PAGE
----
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Don Juan: Canto the Eighth

George Gordon Lord Byron 1788 (London) – 1824 (Missolonghi, Aetolia)

The town was taken--whether he might yield
  Himself or bastion, little matter'd now:
 His stubborn valour was no future shield.
  Ismail's no more! The Crescent's silver bow
 Sunk, and the crimson Cross glar'd o'er the field,
  But red with no redeeming gore: the glow
 Of burning streets, like moonlight on the water,
 Was imag'd back in blood, the sea of slaughter.

  All that the mind would shrink from of excesses;
  All that the body perpetrates of bad;
  All that we read, hear, dream, of man's distresses;
  All that the Devil would do if run stark mad;
  All that defies the worst which pen expresses;
  All by which Hell is peopl'd, or as sad
  As Hell--mere mortals, who their power abuse--
  Was here (as heretofore and since) let loose.

  If here and there some transient trait of pity
  Was shown, and some more noble heart broke through
  Its bloody bond, and sav'd perhaps some pretty
  Child, or an aged, helpless man or two--
  What's this in one annihilated city,
  Where thousand loves, and ties, and duties grew?
  Cockneys of London! Muscadins of Paris!
  Just ponder what a pious pastime war is.

  Think how the joys of reading a Gazette
  Are purchas'd by all agonies and crimes:
  Or if these do not move you, don't forget
  Such doom may be your own in aftertimes.
  Meantime the taxes, Castlereagh, and debt,
  Are hints as good as sermons, or as rhymes.
  Read your own hearts and Ireland's present story,
  Then feed her famine fat with Wellesley's glory.

  But still there is unto a patriot nation,
  Which loves so well its country and its King,
  A subject of sublimest exultation--
  Bear it, ye Muses, on your brightest wing!
  Howe'er the mighty locust, Desolation,
  Strip your green fields, and to your harvests cling,
  Gaunt famine never shall approach the throne--
  Though Ireland starve, great George weighs twenty stone.

  But let me put an end unto my theme:
  There was an end of Ismail--hapless town!
  Far flash'd her burning towers o'er Danube's stream,
  And redly ran his blushing waters down.
  The horrid war-whoop and the shriller scream
  Rose still; but fainter were the thunders grown:
  Of forty thousand who had mann'd the wall,
  Some hundreds breath'd--the rest were silent all!

  In one thing ne'ertheless 'tis fit to praise
  The Russian army upon this occasion,
  A virtue much in fashion now-a-days,
  And therefore worthy of commemoration:
  The topic's tender, so shall be my phrase:
  Perhaps the season's chill, and their long station
  In Winter's depth, or want of rest and victual,
  Had made them chaste--they ravish'd very little.

  Much did they slay, more plunder, and no less
  Might here and there occur some violation
  In the other line; but not to such excess
  As when the French, that dissipated nation,
  Take towns by storm: no causes can I guess,
  Except cold weather and commiseration;
  But all the ladies, save some twenty score,
  Were almost as much virgins as before.

  Some odd mistakes, too, happen'd in the dark,
  Which show'd a want of lanterns, or of taste--
  Indeed the smoke was such they scarce could mark
  Their friends from foes--besides such things from haste
  Occur, though rarely, when there is a spark
  Of light to save the venerably chaste:
  But six old damsels, each of seventy years,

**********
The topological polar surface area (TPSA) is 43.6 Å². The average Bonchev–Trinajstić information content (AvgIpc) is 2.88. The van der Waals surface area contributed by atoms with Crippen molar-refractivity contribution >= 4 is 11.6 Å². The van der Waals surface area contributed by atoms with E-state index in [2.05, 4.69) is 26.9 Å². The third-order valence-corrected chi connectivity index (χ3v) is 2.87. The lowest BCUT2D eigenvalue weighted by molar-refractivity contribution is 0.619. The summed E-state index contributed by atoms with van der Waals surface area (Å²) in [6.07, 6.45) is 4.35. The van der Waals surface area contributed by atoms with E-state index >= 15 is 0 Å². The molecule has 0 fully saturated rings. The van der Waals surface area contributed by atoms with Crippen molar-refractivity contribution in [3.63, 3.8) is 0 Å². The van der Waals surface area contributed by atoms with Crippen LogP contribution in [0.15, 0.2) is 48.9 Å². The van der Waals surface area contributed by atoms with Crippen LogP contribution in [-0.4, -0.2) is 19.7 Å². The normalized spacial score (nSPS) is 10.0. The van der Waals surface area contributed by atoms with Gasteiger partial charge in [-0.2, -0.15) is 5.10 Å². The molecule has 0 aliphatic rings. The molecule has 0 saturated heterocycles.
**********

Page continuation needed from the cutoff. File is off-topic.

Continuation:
Were all deflower'd by different grenadiers.

  But on the whole their continence was great;
  So that some disappointment there ensu'd
  To those who had felt the inconvenient state
  Of "single blessedness," and thought it good
  (Since it was not their fault, but only fate,
  To bear these crosses) for each waning prude
  To make a Roman sort of Sabine wedding,
  Without the expense and the suspense of bedding.

  Some voices of the buxom middle-ag'd
  Were also heard to wonder in the din
  (Widows of forty were these birds long cag'd)
  "Wherefore the ravishing did not begin!"
  But while the thirst for gore and plunder rag'd,
  There was small leisure for superfluous sin;
  But whether they escap'd or no, lies hid
  In darkness--I can only hope they did.

  Suwarrow now was conqueror--a match
  For Timour or for Zinghis in his trade.
  While mosques and streets, beneath his eyes, like thatch
  Blaz'd, and the can
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Submitted on May 13, 2011

3:40 min read

George Gordon Lord Byron

George Gordon Byron, 6th Baron Byron, known simply as Lord Byron, was an English poet, peer and politician who became a revolutionary in the Greek War of Independence, and is considered one of the leading figures of the Romantic movement. He is regarded as one of the greatest English poets and remains widely read and influential. Among his best-known works are the lengthy narrative poems Don Juan and Childe Harold's Pilgrimage; many of his shorter lyrics in Hebrew Melodies also became popular. He travelled extensively across Europe, especially in Italy, where he lived for seven years in the cities of Venice, Ravenna, and Pisa. During his stay in Italy he frequently visited his friend and fellow poet Percy Bysshe Shelley. Later in life Byron joined the Greek War of Independence fighting the Ottoman Empire and died of disease leading a campaign during that war, for which Greeks revere him as a national hero. He died in 1824 at the age of 36 from a fever contracted after the First and Second Siege of Missolonghi. His only legitimate child, Ada Lovelace, is regarded as a foundational figure in the field of computer programming based on her notes for Charles Babbage's Analytical Engine. Byron's illegitimate children include Allegra Byron, who died in childhood, and possibly Elizabeth Medora Leigh.  more…

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